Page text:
A couple of years ago I was on a motorcycle ride with a good friend, and as we got close to our destination, we saw a big sign that read, “Bridge Closed Ahead. Detour.” Being the non-conformists that we are, we rode around the sign, thinking the detour would be further down the road well past our destination. But it wasn’t. The road was blocked about 100 yards before we could cross the bridge and come to our journey’s end. We could see where we wanted to go, but we couldn’t get there. And so we had to take a detour that cost us about thirty minutes (which we willingly endured only because of the joy of riding motorcycles).
Detours are like that. They take us the long way around. You can be so close and yet so far away.
In his book, The Land Between, Jeff Manion tells the story of Ted and Ashley, a couple in their late twenties that dated for about a year. They agreed to spend an upcoming holiday with her family, and Ashley believed that would be the time for Ted’s proposal. Before they left on their trip, Ted asked if he could talk with her. He seemed a little nervous, as though he was about to pop the question. He awkwardly asked, “What would you think if we dated other people?” Come to find out, he already had been.
Ashley was traveling down a road, believing her engagement was about 100 yards away, and then a roadblock appeared out of nowhere: “Road Closed. Detour.” So close and yet so far away. She felt like her last two years had been wasted. “How long do I have to take this road before I come to another road called Dating, then turn down a street of a significant relationship, and finally end up back at engagement?” (181).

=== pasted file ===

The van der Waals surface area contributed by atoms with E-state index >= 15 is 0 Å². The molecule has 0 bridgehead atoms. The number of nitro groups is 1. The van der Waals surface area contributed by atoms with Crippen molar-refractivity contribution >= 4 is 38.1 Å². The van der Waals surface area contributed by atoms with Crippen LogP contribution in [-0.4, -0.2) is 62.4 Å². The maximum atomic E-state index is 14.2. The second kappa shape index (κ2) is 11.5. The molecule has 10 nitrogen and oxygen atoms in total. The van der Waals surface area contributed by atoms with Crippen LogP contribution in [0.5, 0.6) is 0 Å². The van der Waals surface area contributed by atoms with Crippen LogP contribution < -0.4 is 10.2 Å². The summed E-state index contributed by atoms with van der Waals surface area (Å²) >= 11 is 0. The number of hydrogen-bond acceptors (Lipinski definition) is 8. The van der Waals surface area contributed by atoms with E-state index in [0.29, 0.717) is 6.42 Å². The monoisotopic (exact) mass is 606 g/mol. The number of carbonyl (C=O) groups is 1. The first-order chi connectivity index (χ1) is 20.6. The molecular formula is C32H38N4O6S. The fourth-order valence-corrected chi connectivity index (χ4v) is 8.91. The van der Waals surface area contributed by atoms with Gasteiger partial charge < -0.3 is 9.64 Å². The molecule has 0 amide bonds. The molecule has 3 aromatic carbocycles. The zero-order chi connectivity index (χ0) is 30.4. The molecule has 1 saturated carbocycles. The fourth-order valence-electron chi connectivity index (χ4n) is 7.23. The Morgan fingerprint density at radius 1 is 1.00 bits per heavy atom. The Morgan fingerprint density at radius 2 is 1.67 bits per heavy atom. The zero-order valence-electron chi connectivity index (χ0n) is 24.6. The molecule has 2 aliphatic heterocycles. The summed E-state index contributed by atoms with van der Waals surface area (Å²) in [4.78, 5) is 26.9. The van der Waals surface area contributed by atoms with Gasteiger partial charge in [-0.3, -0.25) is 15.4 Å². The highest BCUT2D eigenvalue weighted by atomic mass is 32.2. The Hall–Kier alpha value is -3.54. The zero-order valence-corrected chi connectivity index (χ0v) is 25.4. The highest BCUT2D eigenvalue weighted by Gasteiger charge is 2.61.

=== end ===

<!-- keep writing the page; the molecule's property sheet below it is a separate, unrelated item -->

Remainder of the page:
There are many types of detours:
- The detour of cancer.
- The detour of divorce.
- The detour of bankruptcy.
- The detour of a runaway daughter.
- The detour of job loss and extended unemployment.
Manion writes, “Some of us have been on detours for so long we wonder if we are still using the same map” (182). Detours are inconvenient, frustrating, time-consuming, and aggravating. But detours can also be opportunities for God’s blessing. Often is the case that God chooses to bless us in places we did not choose to be. He forges our character. He increases our patience. He opens our eyes to see things we may have otherwise missed.
The Apostle Paul encountered numerous detours of hardship, persecution and pain. In reflecting on some of those experiences, he wrote to the Corinthians how he was “utterly burdened” beyond his strength. He “despaired of life itself.” He felt like he had received “the sentence of death.” But in the detour, the blessing came. “But that was to make us rely not on ourselves but on God who raises the dead. He delivered us from such a deadly peril, and he will deliver us. On him we have set our hope that he will deliver us again” (2 Corinthians 1:10).
Detours are not dead ends, at least they don’t have to be. They will lead us to our ultimate destination, just not in the way we hoped to get there. If you’re on a detour right now, open your heart and eyes to see what God wants you to see, which you would have otherwise missed if you hadn’t taken the detour.